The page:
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              High fat diet produces brain insulin resistance, synaptodendritic abnormalities and altered behavior in mice.

              Insulin resistance and other features of the metabolic syndrome are increasingly recognized for their effects on cognitive health. To ascertain mechanisms by which this occurs, we fed mice a very high fat diet (60% kcal by fat) for 17days or a moderate high fat diet (HFD, 45% kcal by fat) for 8weeks and examined changes in brain insulin signaling responses, hippocampal synaptodendritic protein expression, and spatial working memory. Compared to normal control diet mice, cerebral cortex tissues of HFD mice were insulin-resistant as evidenced by failed activation of Akt, S6 and GSK3β with ex-vivo insulin stimulation. Importantly, we found that expression of brain IPMK, which is necessary for mTOR/Akt signaling, remained decreased in HFD mice upon activation of AMPK. HFD mouse hippocampus exhibited increased expression of serine-phosphorylated insulin receptor substrate 1 (IRS1-pS(616)), a marker of insulin resistance, as well as decreased expression of PSD-95, a scaffolding protein enriched in post-synaptic densities, and synaptopodin, an actin-associated protein enriched in spine apparatuses. Spatial working memory was impaired as assessed by decreased spontaneous alternation in a T-maze. These findings indicate that HFD is associated with telencephalic insulin resistance and deleterious effects on synaptic integrity and cognitive behaviors.

                Author and article information

                Drug Des Devel Ther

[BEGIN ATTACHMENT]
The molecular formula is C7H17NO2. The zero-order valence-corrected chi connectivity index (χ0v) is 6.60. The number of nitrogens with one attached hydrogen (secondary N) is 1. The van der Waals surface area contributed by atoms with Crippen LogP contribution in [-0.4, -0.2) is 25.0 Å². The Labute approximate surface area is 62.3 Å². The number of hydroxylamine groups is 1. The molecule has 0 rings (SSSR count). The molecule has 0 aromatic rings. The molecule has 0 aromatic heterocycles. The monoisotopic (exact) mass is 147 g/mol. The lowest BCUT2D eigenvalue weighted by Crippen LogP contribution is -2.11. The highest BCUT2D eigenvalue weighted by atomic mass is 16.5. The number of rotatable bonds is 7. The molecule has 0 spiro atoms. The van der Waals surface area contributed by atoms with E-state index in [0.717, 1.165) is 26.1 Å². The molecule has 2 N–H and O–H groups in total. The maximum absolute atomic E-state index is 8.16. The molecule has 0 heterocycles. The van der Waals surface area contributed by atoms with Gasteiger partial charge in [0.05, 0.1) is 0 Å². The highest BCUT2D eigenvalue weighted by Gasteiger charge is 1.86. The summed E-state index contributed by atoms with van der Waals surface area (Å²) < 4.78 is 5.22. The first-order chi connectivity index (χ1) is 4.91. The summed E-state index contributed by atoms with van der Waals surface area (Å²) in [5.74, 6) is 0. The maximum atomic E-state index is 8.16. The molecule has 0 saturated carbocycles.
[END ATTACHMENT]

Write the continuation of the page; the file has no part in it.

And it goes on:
Drug Des Devel Ther
                Drug Design, Development and Therapy
                17 August 2020
                : 14
                : 3325-3336
                [1 ]Department of Nutrition, Dietetics and Hospitality Management, Auburn University , Auburn, AL 36849, USA
                [2 ]Department of Physiology, Laboratory of Diabetes and Exercise Metabolism, College of Graduate Studies, Midwestern University , Glendale, AZ 85308, USA
                Author notes
                Correspondence: Jeganathan Ramesh Babu Department of Nutrition, Dietetics and Hospitality Management, Auburn University , Auburn, AL36849, USA Tel +1 334 844 3840 Fax +1 334 844 3268 Email jeganrb@auburn.edu
                Author information
                © 2020 Li et al.

                This work is published and licensed by Dove Medical Press Limited. The full terms of this license are available at https://www.dovepress.com/terms.php and incorporate the Creative Commons Attribution – Non Commercial (unported, v3.0) License ( http://creativecommons.org/licenses/by-nc/3.0/). By accessing the work you hereby accept the Terms. Non-commercial uses of the work are permitted without any further permission from Dove Medical Press Limited, provided the work is properly attributed. For permission for commercial use of this work, please see paragraphs 4.2 and 5 of our Terms ( https://www.dovepress.com/terms.php).

                : 13 February 2020
                : 06 July 2020
                Page count
                Figures: 5, Tables: 2, References: 63, Pages: 12
                Original Research

                Pharmacology & Pharmaceutical medicine
                isoflavones,leptin-deficient mice,brain injury,insulin signaling,amyloid beta